Shruti Talekar | Contributing Editor
Boo! Venom is queer! Surprised? Shocked? I’m not lying, the fan-favorite symbiote is not only canonically queer, but Venom’s relationship with Eddie Brock is heavily coded as such, not only in the comics, but the movies as well.
Venom is a character that for a long time wavered in that “quasi-popular” pop culture niche as one of Spider-Man’s many villains and an anti-hero in his own right. He was more like a comic book character that popped up at an occasional trivia game, rather than someone with a multi-million dollar movie franchise.
Venom appeared briefly in 2007’s “Spider-Man 3,” the final film in the original Tobey Maguire Spider-Man series, as one of the three antagonists. The movie, for many, is considered the worst installment in the series with Eddie Brock and Venom used more as a caricature than fully fleshed out characters.
And while Marvel eventually acquired some of Spider-Man’s film rights, allowing them to implement him into the Marvel Cinematic Universe, Sony needed to make money off the characters they had the full rights to. Hence, the creation of the Venom film franchise.
“Venom” came out in 2018 with Tom Hardy starring as Eddie Brock as well as the voice of Venom. While the film received mixed reviews from critics, it made about $856 million and sparked an outpouring of love online for the character. In many circles, fans perceived Eddie and Venom’s relationship as romantic.
The couple’s ship, named “Symbrock,” was Tumblr’s most popular ship for the week of Oct. 15, 2018, not long after the movie’s theatrical release in the U.S.
Though Symbrock is not explicitly canon in the film, it’s not hard to see where these shippers
got the idea from. Outside of the film’s typical superhero-type action, the banter between Eddie and Venom sounds very similar to a bickering couple in a rom-com. Technically they even share an on-screen kiss, when Venom inhabits the body of Eddie’s ex-fiance Anne Weying (Michelle Williams).
And in the film’s sequel, “Venom: Let There Be Carnage,” it seems that Hardy and Andy Serkis, the film’s director, have amped the “Symbrock” relationship dynamic as much as the studio will allow them to.
In “Let There Be Carnage” Venom even has a “coming out scene,” referred to as such by Serkis himself. After an argument with Eddie, Venom travels around San Francisco and finds himself at an underground rave where he’s decorated with rainbow glow stick necklaces and gives an impassioned speech about society’s discrimination against “aliens.”
Weird as some people might think it is, obsessing over monsters in a romantic and sexual context isn’t a new concept.
Yes, I’m talking about monsterf—–s. You can blame this phenomenon on the internet and scream “Rule 34” all day, but people have been daydreaming about monsters and sex for millenia. Ancient Greek mythology and religion in particular are fond of combining men and animals and monsters with sex. Take the legend of the Minotaur, for example.
The man-eating monster that dwelled in Daedlus’s infamous labyrinth in Crete was the half bull, half man offspring of the Minoan bull and the princess Pasiphaë. And that’s just one of many “interspecies” relationship examples from ancient Greece.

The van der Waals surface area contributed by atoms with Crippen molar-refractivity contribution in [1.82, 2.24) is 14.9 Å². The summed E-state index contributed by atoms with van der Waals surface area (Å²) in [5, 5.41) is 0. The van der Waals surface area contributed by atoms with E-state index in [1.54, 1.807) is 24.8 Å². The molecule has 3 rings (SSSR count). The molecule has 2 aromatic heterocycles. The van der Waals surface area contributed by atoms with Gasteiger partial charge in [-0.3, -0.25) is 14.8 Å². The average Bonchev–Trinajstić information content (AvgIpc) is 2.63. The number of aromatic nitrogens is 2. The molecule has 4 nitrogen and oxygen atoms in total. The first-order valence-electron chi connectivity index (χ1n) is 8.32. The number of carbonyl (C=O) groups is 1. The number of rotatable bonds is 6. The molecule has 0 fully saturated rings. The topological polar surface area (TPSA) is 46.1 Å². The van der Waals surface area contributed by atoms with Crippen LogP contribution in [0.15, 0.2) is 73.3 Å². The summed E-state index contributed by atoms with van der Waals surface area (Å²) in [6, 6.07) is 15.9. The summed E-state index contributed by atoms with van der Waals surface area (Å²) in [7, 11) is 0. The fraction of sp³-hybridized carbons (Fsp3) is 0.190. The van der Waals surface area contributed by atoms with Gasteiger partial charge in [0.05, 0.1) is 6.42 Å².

I’m looking at you Zeus, who has made lovers of cows, among other animals.
Recently, It’s also become more popular in more “high-brow” media. “The Shape of Water,” directed by certified monster-lover Guillermo Del Toro, won the 2018 Academy Award for Best Picture. And in that movie Sally Hawkins literally f—s the fish man.
The morality of these relationships aside, Venom along with many other “monsters” in our literature, movies and tv shows can be coded as queer. When society treats queer people as monsters and refuses to let them be anything else, they’re eventually going to embrace it.
Fans have eaten Venom up, and they should — Venom is a funny character. He’s a weird, but also insanely powerful alien from space who forms a loving yet sarcastic relationship with his host. I’ve seen rom-coms founded on worse. But Venom isn’t just important to fans because of his relationship with Eddie, but also because of his gender expression.
Venom refers to himself when merged with Eddie as “we” and usually switches between gendered pronouns depending on his host. Since Eddie is Venom’s primary host, he’s usually referred to with “he/him” pronouns, but the Symbiote race overall has no explicit gender.
This characteristic has made Venom a haven for non-binary and gender-noncomforming fans.
Something that people so often forget is the little “plus” on the end of LGBTQ+ community. While those who identify as “gay,” “lesbian” or “bisexual” share most of the community’s spotlight, rarely are non-binary indivuals given any kind of representation in the media. Only 1% of LGBTQ+ individuals on cable identify as “non-binary.”
According to a 2021 study from the Williams Institute at UCLA’s School of Law about 1.2 million Americans identify as non-binary, which is 11% of LGBTQ+ adults. This is not an insignificant number and if the parameters were extended to include individuals who use multiple pronouns besides “they/them” the numbers would probably increase.
A survey of 40,000 LGBTQ+ youth conducted by the Trevor Project revealed that nearly two-thirds of LGBTQ+ youth outside of the gender binary use a combination of he/him, she/her and they/them pronouns. About 4% use neopronouns — a word used as a pronoun without exposing gender or a pronoun utilizing an existing word — or they use a combination of neopronouns.
No matter how you put it, there is a significant number of people in the U.S. and the world who identify outside of the gender binary, and they’re lacking in meaningful representation in our movies and tv shows.
Venom, a powerful superhero, with a wisecracking sense of humor and literally endless opportunities for gender expression at his fingers, seems practically ready-made for fans to enjoy.